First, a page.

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Posts Tagged ‘vsphere’

We still need floppies? Seriously, Microsoft?!

March 7th, 2012 No comments
Only one installation issue The end of a long marathon, migrating to SBS 2008

Running SBS 2008 migration on a virtual server takes us on a detour down memory lane

Working on a migration of Windows Small Business Server (SBS) 2003 to SBS 2008, I had jumped thru the previous 283 migration hoops (I exaggerate, but just a little) and was ready to boot the 2008 installer DVD with my handy SBSAnswerFile which Microsoft wants me to put on “…the root of a USB drive, floppy disk or a partition on the destination server.” Hmmm….

– USB drive is a no-go on the ESX server.
– Let’s put it on a 2nd virtual hard disk. No, the migration installer didn’t “see” it.
– OK, let’s put it on a virtual CD drive. No. It didn’t see it again.
– Finally, I went to the extra hassle of putting it on a virtual floppy. Success!

The blow by blow follows:

In order to create a floppy on my 64 bit Windows 7 VM, I downloaded the excellent WinImage tool. I “injected” (their term) the SBSAnswerFile.xml into the floppy and saved it as answer.vfd.

WinImage makes short work of creating a virtual floppy

I then uploaded it to the datastore into a folder I named ISO using the datastore browser, upload facility.

VMware wants it’s floppy images to have the extension “.flp”, so I simply renamed it using the datastore browser to answer.flp.

The floppy image shown in the datastore browser.

I then added the floppy image in the virtual machine settings so that it connects at startup.

Now, after seeing it NOT work many times, when the installation DOES see the answer file, you see the following:

A pleasant site to seeOjala! The answer file was found and migration can begin!

On the other hand, if it DOESN’T see the answer file, you will see the dialog requesting information about the time zone. And the information input in the answer file for the time zone is, of course, not there.

If you see this BEFORE the “Start the migration…” dialog, the answer file was not found by the installer. Here, the screen follows the migration start dialog and the time zone is as entered in the answer file.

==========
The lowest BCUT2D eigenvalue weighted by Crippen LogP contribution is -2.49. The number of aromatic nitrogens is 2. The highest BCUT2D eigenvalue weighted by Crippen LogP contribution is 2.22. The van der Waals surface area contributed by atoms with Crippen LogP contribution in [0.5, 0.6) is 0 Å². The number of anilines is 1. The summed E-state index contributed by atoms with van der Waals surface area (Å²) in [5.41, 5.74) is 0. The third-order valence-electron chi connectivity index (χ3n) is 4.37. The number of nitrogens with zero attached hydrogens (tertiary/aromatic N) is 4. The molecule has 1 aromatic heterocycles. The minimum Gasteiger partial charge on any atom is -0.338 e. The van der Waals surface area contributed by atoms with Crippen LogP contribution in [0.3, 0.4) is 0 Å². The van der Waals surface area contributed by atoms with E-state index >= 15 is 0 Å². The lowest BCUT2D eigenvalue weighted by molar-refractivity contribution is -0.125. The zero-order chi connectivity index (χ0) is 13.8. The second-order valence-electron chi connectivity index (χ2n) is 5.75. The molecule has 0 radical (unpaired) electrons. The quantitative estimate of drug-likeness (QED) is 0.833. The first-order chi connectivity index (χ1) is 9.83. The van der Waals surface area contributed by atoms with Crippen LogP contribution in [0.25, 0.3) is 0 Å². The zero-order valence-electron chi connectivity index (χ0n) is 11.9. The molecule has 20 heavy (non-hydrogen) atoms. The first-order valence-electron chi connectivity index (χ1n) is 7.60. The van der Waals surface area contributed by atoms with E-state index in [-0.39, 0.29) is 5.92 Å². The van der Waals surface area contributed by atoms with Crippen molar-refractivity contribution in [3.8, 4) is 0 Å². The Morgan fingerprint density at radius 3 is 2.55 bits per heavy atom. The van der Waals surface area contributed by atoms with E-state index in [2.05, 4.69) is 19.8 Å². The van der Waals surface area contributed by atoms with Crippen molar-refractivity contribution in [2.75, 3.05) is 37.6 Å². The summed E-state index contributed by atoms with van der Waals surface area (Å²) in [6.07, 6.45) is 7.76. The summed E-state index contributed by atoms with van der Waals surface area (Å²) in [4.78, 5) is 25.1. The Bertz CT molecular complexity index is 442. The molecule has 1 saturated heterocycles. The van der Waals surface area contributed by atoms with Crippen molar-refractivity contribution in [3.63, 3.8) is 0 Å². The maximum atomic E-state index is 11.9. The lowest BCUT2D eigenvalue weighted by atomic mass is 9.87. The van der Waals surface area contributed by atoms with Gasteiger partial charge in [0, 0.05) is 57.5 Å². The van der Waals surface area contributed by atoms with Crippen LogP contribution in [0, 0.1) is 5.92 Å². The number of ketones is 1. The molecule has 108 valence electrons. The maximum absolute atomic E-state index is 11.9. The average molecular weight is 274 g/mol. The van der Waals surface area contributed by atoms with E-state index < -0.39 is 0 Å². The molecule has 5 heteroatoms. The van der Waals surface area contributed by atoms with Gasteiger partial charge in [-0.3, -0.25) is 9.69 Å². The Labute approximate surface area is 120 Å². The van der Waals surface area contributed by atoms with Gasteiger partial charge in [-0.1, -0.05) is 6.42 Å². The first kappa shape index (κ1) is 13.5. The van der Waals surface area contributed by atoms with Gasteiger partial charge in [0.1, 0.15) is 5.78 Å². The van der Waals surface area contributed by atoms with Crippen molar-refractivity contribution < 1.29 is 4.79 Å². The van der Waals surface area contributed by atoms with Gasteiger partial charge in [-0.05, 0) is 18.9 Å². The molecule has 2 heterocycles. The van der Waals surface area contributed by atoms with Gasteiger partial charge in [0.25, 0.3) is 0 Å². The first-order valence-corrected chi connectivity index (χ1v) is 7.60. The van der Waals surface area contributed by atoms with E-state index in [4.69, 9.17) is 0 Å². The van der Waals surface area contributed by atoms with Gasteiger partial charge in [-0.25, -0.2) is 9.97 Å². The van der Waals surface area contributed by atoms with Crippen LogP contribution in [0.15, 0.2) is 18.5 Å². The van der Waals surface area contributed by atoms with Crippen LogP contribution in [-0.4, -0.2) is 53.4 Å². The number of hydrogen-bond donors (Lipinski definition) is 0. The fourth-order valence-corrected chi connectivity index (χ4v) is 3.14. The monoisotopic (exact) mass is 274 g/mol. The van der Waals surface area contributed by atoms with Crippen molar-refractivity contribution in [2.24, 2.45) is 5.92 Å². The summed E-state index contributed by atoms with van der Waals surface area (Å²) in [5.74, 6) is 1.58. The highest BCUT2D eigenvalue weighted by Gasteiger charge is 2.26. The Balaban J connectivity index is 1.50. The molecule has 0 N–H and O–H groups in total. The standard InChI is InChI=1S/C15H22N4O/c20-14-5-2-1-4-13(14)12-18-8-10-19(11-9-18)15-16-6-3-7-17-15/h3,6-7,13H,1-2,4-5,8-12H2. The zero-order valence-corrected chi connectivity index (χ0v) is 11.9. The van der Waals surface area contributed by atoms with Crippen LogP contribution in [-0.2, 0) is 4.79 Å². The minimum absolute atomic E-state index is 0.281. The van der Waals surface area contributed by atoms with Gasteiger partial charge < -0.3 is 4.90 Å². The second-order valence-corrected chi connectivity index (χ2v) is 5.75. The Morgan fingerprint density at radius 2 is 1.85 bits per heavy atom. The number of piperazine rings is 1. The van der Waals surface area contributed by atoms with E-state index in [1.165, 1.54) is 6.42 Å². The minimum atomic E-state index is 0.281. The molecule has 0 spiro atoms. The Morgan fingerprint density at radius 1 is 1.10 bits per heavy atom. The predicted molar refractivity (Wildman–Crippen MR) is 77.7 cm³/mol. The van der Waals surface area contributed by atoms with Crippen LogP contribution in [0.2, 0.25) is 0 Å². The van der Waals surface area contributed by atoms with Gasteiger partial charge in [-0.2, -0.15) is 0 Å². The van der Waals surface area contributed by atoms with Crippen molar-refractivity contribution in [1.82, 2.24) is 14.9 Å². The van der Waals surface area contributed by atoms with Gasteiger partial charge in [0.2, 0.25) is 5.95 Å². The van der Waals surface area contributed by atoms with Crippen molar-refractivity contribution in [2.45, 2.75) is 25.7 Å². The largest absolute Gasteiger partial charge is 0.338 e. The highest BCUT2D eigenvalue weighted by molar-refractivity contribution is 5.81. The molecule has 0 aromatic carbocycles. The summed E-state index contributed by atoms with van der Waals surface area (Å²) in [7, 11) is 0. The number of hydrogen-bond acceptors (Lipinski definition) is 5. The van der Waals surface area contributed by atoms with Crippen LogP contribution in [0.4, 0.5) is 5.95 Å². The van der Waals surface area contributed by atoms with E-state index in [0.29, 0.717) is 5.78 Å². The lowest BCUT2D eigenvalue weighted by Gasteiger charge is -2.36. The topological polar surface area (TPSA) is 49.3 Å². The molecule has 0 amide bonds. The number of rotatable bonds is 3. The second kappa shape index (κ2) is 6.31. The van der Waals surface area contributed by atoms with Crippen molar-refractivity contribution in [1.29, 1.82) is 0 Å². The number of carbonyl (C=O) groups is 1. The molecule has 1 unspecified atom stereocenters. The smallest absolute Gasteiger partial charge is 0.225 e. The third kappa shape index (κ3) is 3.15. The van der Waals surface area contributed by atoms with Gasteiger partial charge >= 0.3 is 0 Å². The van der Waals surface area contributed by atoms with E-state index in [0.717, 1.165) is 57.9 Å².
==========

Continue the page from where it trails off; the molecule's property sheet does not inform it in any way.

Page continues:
So, the SBS 2008 migration continues to be one of the champs in huge projects to be avoided. David Neale (Nerds On Site, London, England) prefers to bypass the migration approach and just install fresh and convert, saying, “I like the old fashioned approach.”

The following sites provided help on tools for this. Another case of “standing on the shoulders of giants.” THANKS!

– Scott Ledyard

Seven rolling logs – vSphere log files

July 4th, 2011 No comments

Each time a VM is powered on, a new log file is created in the main directory of the VM. These files all have a ".log" extension and the active log file is named vmware.log (though this can be defined in the VMX configuration file.)

VMware records the key events affecting each VM in the log files.

At VM start, the  oldest log file is deleted, the vmware.log file is renamed by appending a "-##" sequence and a new vmware.log file is created. For example, here are some of the files in a VM before starting. Note the vmware.log file has a size of 487,490 bytes and is date stamped Jun 18.

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The VM is started and you can see that the old vmware.log file is now called vmware-19.log. Also, vmware-13.log is gone.

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If we restarte the VM, the same thing happens: vmware-14.log is gone and a new one is begun.

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You can find more about VMware files that make up a VM at this link.

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